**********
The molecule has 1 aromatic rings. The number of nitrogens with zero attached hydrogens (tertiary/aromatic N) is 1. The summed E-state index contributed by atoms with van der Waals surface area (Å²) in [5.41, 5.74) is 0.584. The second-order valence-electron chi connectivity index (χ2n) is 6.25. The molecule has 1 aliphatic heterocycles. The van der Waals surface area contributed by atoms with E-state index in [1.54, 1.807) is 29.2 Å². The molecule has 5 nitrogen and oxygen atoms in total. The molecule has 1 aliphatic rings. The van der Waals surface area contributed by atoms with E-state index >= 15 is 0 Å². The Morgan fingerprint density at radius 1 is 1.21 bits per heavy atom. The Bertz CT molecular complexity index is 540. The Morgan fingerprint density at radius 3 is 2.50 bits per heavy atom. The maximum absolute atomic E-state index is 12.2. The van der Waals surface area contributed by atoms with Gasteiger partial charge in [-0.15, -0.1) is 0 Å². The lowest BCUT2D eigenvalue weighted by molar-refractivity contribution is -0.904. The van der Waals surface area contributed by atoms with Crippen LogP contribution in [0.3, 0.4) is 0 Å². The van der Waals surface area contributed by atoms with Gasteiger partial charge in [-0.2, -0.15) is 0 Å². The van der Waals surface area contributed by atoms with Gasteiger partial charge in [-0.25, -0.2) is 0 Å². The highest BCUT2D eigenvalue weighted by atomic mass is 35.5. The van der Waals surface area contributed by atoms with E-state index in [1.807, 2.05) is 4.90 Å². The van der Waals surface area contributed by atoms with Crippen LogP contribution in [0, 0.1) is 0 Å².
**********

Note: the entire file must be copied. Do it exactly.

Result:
The molecule has 1 aromatic rings. The number of nitrogens with zero attached hydrogens (tertiary/aromatic N) is 1. The summed E-state index contributed by atoms with van der Waals surface area (Å²) in [5.41, 5.74) is 0.584. The second-order valence-electron chi connectivity index (χ2n) is 6.25. The molecule has 1 aliphatic heterocycles. The van der Waals surface area contributed by atoms with E-state index in [1.54, 1.807) is 29.2 Å². The molecule has 5 nitrogen and oxygen atoms in total. The molecule has 1 aliphatic rings. The van der Waals surface area contributed by atoms with E-state index >= 15 is 0 Å². The Morgan fingerprint density at radius 1 is 1.21 bits per heavy atom. The Bertz CT molecular complexity index is 540. The Morgan fingerprint density at radius 3 is 2.50 bits per heavy atom. The maximum absolute atomic E-state index is 12.2. The van der Waals surface area contributed by atoms with Gasteiger partial charge in [-0.15, -0.1) is 0 Å². The lowest BCUT2D eigenvalue weighted by molar-refractivity contribution is -0.904. The van der Waals surface area contributed by atoms with Crippen LogP contribution in [0.3, 0.4) is 0 Å². The van der Waals surface area contributed by atoms with Gasteiger partial charge in [-0.2, -0.15) is 0 Å². The van der Waals surface area contributed by atoms with Gasteiger partial charge in [-0.25, -0.2) is 0 Å². The highest BCUT2D eigenvalue weighted by atomic mass is 35.5. The van der Waals surface area contributed by atoms with E-state index in [1.807, 2.05) is 4.90 Å². The van der Waals surface area contributed by atoms with Crippen LogP contribution in [0, 0.1) is 0 Å².